“Outlined against a gray November sky, the Four Horsemen rode again. You know them: Pestilence, Death, Famine and Meredith.”

That, Dan Jenkins said, “was one of the greatest leads ever.”

Sam Blair, a retired sports columnist for TheNews, once wrote a piece in which he quoted Cartwright, his longtime friend, expressing regret about something else he wrote of Meredith: “In a column I said Meredith was a loser. That was stupid. Meredith wasn’t a loser. I was.”

The second was a girls basketball playoff game I announced (one day late due to weather) at Wisconsin Heights High School near Black Earth. Wisconsin Heights is what I call a “hyphen” school district (whether or not there’s an actual hyphen in its name), a combination of two or more communities whose school districts merged. Wisconsin Heights, which opened in 1965, is made up of the former Black Earth and Mazomanie schools.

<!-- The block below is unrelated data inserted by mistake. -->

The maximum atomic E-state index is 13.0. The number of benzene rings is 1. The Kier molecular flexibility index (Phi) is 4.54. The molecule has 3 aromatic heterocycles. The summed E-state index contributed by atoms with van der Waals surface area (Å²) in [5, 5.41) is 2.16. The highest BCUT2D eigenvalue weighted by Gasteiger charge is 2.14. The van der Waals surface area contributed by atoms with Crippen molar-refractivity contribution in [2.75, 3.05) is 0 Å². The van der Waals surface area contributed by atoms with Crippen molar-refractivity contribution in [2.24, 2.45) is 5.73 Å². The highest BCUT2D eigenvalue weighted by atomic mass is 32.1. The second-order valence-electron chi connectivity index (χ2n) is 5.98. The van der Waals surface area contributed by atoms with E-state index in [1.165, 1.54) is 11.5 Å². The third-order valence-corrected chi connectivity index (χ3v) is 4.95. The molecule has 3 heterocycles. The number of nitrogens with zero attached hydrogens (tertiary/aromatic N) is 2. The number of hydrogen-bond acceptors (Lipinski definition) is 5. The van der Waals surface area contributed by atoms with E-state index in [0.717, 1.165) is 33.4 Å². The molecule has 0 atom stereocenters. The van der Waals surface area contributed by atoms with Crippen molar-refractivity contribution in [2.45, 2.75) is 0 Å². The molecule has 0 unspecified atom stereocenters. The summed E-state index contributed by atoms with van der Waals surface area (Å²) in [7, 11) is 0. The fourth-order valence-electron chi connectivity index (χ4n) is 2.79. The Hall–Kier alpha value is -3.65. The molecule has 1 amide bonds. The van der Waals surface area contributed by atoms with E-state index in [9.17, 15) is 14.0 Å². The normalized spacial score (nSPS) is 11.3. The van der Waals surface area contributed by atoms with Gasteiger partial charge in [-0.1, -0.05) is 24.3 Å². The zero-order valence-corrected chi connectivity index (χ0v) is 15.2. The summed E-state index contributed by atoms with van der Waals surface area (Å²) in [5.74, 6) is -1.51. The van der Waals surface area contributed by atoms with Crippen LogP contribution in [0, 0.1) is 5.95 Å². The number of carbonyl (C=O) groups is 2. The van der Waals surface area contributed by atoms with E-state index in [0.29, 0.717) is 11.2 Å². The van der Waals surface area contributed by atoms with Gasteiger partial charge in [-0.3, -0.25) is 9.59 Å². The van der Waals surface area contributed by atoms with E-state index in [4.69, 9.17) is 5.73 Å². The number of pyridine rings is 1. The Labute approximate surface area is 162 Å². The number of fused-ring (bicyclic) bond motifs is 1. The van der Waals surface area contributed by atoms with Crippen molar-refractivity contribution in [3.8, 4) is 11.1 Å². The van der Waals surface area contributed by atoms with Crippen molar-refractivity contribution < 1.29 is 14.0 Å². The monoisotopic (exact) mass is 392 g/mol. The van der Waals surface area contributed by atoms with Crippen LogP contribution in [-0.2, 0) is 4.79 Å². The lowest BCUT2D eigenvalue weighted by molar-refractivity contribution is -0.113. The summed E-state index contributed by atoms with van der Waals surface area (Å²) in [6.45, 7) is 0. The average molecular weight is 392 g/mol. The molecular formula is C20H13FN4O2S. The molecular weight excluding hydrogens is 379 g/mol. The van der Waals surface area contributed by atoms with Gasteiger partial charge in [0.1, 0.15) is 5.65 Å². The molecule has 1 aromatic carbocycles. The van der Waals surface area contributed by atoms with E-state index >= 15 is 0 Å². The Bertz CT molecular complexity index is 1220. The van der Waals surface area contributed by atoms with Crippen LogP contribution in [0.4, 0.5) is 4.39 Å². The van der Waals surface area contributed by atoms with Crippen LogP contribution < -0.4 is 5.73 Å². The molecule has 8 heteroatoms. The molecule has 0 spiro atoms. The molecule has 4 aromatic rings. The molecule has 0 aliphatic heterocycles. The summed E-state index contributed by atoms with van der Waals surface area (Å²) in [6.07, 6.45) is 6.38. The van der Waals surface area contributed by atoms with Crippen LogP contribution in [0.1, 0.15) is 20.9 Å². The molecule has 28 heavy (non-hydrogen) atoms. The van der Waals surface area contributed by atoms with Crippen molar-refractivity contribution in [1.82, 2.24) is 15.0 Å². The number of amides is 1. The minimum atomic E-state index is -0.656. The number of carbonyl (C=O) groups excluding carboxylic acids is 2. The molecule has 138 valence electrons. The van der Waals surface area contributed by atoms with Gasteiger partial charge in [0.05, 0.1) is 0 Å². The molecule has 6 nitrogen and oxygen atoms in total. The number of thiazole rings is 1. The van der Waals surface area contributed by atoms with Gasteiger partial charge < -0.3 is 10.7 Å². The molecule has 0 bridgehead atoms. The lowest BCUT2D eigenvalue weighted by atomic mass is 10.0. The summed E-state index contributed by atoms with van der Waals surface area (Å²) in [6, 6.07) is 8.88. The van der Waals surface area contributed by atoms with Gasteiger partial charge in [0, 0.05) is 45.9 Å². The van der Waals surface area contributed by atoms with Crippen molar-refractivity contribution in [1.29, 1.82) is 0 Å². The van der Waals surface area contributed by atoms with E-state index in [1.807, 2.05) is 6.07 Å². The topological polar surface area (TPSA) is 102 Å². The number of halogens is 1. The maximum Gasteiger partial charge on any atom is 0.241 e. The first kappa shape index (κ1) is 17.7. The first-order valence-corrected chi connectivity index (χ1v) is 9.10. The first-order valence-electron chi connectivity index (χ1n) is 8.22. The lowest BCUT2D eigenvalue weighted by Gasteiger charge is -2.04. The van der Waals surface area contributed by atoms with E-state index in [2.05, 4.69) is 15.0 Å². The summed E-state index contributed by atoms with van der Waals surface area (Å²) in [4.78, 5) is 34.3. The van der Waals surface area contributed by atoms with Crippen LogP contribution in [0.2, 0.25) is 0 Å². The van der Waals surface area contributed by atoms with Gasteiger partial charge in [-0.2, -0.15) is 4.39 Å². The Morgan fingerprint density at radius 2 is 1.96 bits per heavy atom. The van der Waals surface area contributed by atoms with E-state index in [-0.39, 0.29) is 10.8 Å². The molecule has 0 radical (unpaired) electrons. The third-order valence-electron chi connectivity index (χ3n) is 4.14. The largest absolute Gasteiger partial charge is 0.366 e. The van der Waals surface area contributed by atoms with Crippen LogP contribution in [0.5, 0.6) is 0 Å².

From Black Earth (nickname: “Earthmen”) came Gene Brabender, who was one of the first Milwaukee Brewers pitchers, and before that a member of the one-year Seattle Pilots. The Pilots were the subject of one of the first sports tell-all books, Ball Four, written by one of the Pilots’ pitchers, Jim Bouton. If you ever announce a Wisconsin Heights game, you are obligated to bring up the story about how Pilots players speculated on Brabender’s alma mater fight song, and they came up with “Black Earth, we love you, hurrah for the rocks and the dirt.”

The Hundred Yard War and Ball Four were two of the first sports tell-all books, even though the former was fiction and the latter was not. (Bouton wrote the book via tape recorder, unbeknownst to his teammates, most of whom reacted quite negatively when the book came out. That prompted a sequel, I’m Glad You Didn’t Take It Personally.)